It’s hard for companies to set up shop or grow their businesses in an area without sizable transportation infrastructure, said regional businesspeople who support a Westside toll road.
Construction on the First Coast Outer Beltway project is scheduled to start in March 2013. The new four-lane road would add a new freight corridor and spur economic activity, said Ananth Prasad, secretary of the Florida Department of Transportation. Tolls will be needed to pay for the road.
The business community recently voiced its support for the western beltway that would eventually connect Interstate 10 with Interstate 95, saying it would relieve congestion and add countless jobs in Duval, Clay and St. Johns counties.
Economy needs road
Virginia Hall, president of Hall Properties, based in Green Cove Springs, has several properties in Clay County. Without this road, she said, the local economy will suffer.
“The biggest impediment we hear over and over again is there are no transportation links, no interstate of any kind for manufacturers, for any industry that we try to bring to our area,” Hall said at the North Florida Transportation Planning Organization board of directors meeting Aug. 23. “And we need this for our economy.”
The total project will cost $1.8 billion to complete. The state has already invested about $170 million and it will cost about $230 million more just to complete the first section.
St. Vincent’s HealthCare took “a major leap of faith” in 2005 when it decided to build a $100 million, 64-bed hospital at the intersection of State Roads 23 and 21, said David Meyer, system vice president of planning and strategic marketing.
The first segment of the First Coast Outer Beltway project, known as the Toll 23/Brannan-Field Chaffee phase, runs 15 miles from Interstate 10 to State Road 21. It would significantly relieve traffic congestion, increase the emergency response time to the hospital and would support the company’s future growth plans, Meyer said.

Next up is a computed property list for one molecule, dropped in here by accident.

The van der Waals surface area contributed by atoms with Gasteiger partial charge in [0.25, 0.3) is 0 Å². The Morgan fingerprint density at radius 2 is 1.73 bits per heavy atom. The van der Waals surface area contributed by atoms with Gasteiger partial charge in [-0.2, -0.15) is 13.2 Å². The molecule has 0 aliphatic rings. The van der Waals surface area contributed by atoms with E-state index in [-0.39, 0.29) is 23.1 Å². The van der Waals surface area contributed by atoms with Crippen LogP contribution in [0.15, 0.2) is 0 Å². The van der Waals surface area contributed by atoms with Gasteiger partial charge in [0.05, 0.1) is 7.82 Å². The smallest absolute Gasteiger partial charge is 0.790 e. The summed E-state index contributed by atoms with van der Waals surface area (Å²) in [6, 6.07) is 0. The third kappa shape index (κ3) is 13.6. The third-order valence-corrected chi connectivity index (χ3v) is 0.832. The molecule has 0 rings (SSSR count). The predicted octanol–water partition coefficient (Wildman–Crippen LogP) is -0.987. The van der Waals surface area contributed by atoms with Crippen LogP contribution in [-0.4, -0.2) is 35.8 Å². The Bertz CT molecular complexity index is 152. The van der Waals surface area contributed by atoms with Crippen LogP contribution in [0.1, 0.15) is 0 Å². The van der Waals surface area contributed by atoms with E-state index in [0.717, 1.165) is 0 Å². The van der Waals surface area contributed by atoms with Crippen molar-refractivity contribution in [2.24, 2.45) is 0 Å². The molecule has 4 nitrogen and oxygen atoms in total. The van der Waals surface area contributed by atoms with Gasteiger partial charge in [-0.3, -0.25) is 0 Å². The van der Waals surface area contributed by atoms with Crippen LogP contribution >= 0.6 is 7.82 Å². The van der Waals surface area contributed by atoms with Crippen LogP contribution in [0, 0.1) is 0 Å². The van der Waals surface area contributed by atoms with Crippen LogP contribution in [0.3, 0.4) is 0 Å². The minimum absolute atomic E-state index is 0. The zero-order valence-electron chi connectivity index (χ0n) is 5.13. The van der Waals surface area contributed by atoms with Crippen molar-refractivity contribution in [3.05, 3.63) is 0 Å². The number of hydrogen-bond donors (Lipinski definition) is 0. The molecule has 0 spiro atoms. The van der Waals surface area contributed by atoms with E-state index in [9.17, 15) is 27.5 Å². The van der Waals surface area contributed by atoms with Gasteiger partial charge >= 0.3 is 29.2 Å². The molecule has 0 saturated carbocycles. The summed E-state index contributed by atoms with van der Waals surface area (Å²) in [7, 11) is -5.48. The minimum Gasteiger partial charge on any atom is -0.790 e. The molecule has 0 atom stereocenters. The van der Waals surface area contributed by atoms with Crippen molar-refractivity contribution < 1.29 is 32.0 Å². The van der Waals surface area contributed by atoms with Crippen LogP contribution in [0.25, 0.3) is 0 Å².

“The Outer Beltway project will absolutely prove to be the most strategic investment in the history of Clay County,” he said. The hospital is “the largest capital investment being made right now in Clay County.”
When completed, the hospital will inject a $50 million to $75 million economic impact into the area, Meyer said. It’s under construction and was designed to expand to allow 225 beds if the demand is there.
John Metcalf, an attorney with the Gunster, Yoakley & Stewart PA law firm, represents land developer AFI Associates Inc., which owns land in St. Johns County. The company, an affiliate of The Hutson Cos. based in Jacksonville, expects to benefit once the second phase of the Outer Beltway project is completed.
That segment, referred to as the St. Johns River Crossing, is 31.5 miles and would run from State Road 21 to Interstate 95. The new infrastructure would run through OakLeaf Plantation and SilverLeaf Plantation, which are master-planned communities with commercial and residential property. There is no construction money at this point to fund the second phase of the road.
The road “increases the value of the land,” Metcalf said. “My client can be patient.”
The Florida Turnpike Enterprise will finance the project by issuing bonds that will be repaid by toll revenue, Prasad said.
Mayor’s alternate votes yes
The TPO board of directors approved the resolution of support unanimously at its Aug. 23 meeting. City Councilman Doyle Carter, who was an alternate sitting in for Jacksonville Mayor Alvin Brown, voted yes.
Brown is still against tolls, but Carter, who represents the Westside of Jacksonville and Cecil Field, said he wasn’t advised by the mayor’s office how to vote.
“He knew I represented the Westside people,” Carter said. “He knew that when he put me as alternate. He gave me the leeway of taking care of what I was voted to do.”